Show simple item record

Knowledge and Attitudes toward HIV and People Living with HIV (PLWH) among Public Health Midwives in the Galle District, Sri Lanka

dc.contributor.advisor Østbye, Truls
dc.contributor.author Suk, Jihye
dc.date.accessioned 2017-08-16T18:26:20Z
dc.date.available 2019-05-26T08:17:10Z
dc.date.issued 2017
dc.identifier.uri https://hdl.handle.net/10161/15286
dc.description.abstract <p>Background: Even though a recent increase in HIV prevalence has been noticed in Sri Lanka, not many studies have been done there relating to HIV/AIDS. In particular, little is known about HIV-related stigma among healthcare workers, which has been identified as an obstacle to addressing the HIV epidemic. To examine this issue, this study first aimed to assess knowledge and attitudes of PHMs, the frontline community health workers in Sri Lanka. Second, the study examined the factors associated with their knowledge and attitudes. Lastly, the study examined the association of demographic information, knowledge, and attitudes with extra precautionary behaviors. Methods: Two hundred and ninety-one PHMs were recruited for this cross-sectional study. The study team visited each of the 20 Medical Officers of Health areas (MOH: administrative division) in the Galle District and surveyed PHMs during their monthly meetings. The study utilized two questionnaires to assess knowledge (16 items), attitudes and stigma (37 items). After assessing the PHMs knowledge and attitudes, the study explored the association of demographic information with knowledge and attitudes, and then examined how such individual factors, knowledge, and attitudes were associated with extra precautionary behaviors. Results: PHMs’ knowledge level was good (79.9% of answers were correct) but could be improved. Those more knowledgeable about HIV and with higher education demonstrated a more positive attitude towards PLWH. A more negative attitude was associated with having a stronger intention to engage in extra precautionary behaviors. Conclusions: As PHMs are community health workers whose attitude can potentially influence to the general public’s point of view, they need further HIV training to improve their knowledge so as to better educate the community. By reducing the PHMs misperceptions about HIV, they may develop a more positive attitude and thus help reduce stigma towards PLWH.</p>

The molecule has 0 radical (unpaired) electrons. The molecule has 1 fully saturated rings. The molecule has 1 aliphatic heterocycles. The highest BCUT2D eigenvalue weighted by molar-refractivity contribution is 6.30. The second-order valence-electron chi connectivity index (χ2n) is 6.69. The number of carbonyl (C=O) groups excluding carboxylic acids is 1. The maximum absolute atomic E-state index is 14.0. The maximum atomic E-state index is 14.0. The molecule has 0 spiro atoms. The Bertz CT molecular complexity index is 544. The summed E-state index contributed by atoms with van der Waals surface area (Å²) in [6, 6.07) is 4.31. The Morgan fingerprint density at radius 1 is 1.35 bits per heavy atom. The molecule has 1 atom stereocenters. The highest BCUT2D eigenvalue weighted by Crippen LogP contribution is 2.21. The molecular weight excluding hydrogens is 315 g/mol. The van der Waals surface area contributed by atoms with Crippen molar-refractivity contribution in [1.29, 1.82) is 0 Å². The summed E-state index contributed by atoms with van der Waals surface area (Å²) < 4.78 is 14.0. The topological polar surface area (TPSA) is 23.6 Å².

dc.subject Public health
dc.subject Attitude
dc.subject Community Health Workers
dc.subject HIV
dc.subject Knowledge
dc.subject PLWH
dc.subject Stigma
dc.title Knowledge and Attitudes toward HIV and People Living with HIV (PLWH) among Public Health Midwives in the Galle District, Sri Lanka
dc.type Master's thesis
dc.department Global Health
duke.embargo.months 21


Files in this item

Thumbnail

This item appears in the following Collection(s)

Show simple item record